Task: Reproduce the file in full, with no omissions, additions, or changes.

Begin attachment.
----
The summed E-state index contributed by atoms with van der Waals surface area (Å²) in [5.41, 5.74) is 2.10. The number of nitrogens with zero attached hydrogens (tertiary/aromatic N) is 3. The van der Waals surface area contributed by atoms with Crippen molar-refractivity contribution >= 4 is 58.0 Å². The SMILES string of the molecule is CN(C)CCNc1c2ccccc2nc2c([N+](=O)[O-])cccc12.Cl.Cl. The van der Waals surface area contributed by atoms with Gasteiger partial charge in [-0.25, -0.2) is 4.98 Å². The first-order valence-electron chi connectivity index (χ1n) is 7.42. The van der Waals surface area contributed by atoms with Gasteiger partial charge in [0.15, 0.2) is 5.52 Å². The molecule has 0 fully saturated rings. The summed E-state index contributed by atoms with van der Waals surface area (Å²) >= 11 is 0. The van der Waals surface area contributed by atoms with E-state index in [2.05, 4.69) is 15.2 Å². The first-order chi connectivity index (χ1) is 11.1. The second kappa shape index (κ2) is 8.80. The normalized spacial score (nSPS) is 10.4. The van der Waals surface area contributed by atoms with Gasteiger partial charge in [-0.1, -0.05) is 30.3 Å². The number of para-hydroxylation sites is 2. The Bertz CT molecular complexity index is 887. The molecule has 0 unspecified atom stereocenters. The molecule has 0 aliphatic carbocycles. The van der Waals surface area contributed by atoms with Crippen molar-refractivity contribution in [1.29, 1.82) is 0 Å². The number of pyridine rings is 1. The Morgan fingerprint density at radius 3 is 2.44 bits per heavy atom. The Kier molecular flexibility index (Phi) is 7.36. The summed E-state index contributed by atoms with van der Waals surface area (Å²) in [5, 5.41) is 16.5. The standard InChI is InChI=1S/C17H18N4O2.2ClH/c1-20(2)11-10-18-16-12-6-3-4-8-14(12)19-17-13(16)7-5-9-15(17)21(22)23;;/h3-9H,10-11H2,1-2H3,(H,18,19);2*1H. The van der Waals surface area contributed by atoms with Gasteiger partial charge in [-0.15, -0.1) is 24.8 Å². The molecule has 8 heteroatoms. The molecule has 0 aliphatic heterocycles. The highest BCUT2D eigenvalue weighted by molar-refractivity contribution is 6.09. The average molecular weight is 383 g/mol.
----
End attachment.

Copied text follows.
The summed E-state index contributed by atoms with van der Waals surface area (Å²) in [5.41, 5.74) is 2.10. The number of nitrogens with zero attached hydrogens (tertiary/aromatic N) is 3. The van der Waals surface area contributed by atoms with Crippen molar-refractivity contribution >= 4 is 58.0 Å². The SMILES string of the molecule is CN(C)CCNc1c2ccccc2nc2c([N+](=O)[O-])cccc12.Cl.Cl. The van der Waals surface area contributed by atoms with Gasteiger partial charge in [-0.25, -0.2) is 4.98 Å². The first-order valence-electron chi connectivity index (χ1n) is 7.42. The van der Waals surface area contributed by atoms with Gasteiger partial charge in [0.15, 0.2) is 5.52 Å². The molecule has 0 fully saturated rings. The summed E-state index contributed by atoms with van der Waals surface area (Å²) >= 11 is 0. The van der Waals surface area contributed by atoms with E-state index in [2.05, 4.69) is 15.2 Å². The first-order chi connectivity index (χ1) is 11.1. The second kappa shape index (κ2) is 8.80. The normalized spacial score (nSPS) is 10.4. The van der Waals surface area contributed by atoms with Gasteiger partial charge in [-0.1, -0.05) is 30.3 Å². The number of para-hydroxylation sites is 2. The Bertz CT molecular complexity index is 887. The molecule has 0 unspecified atom stereocenters. The molecule has 0 aliphatic carbocycles. The van der Waals surface area contributed by atoms with Crippen molar-refractivity contribution in [1.29, 1.82) is 0 Å². The number of pyridine rings is 1. The Morgan fingerprint density at radius 3 is 2.44 bits per heavy atom. The Kier molecular flexibility index (Phi) is 7.36. The summed E-state index contributed by atoms with van der Waals surface area (Å²) in [5, 5.41) is 16.5. The standard InChI is InChI=1S/C17H18N4O2.2ClH/c1-20(2)11-10-18-16-12-6-3-4-8-14(12)19-17-13(16)7-5-9-15(17)21(22)23;;/h3-9H,10-11H2,1-2H3,(H,18,19);2*1H. The van der Waals surface area contributed by atoms with Gasteiger partial charge in [-0.15, -0.1) is 24.8 Å². The molecule has 8 heteroatoms. The molecule has 0 aliphatic heterocycles. The highest BCUT2D eigenvalue weighted by molar-refractivity contribution is 6.09. The average molecular weight is 383 g/mol.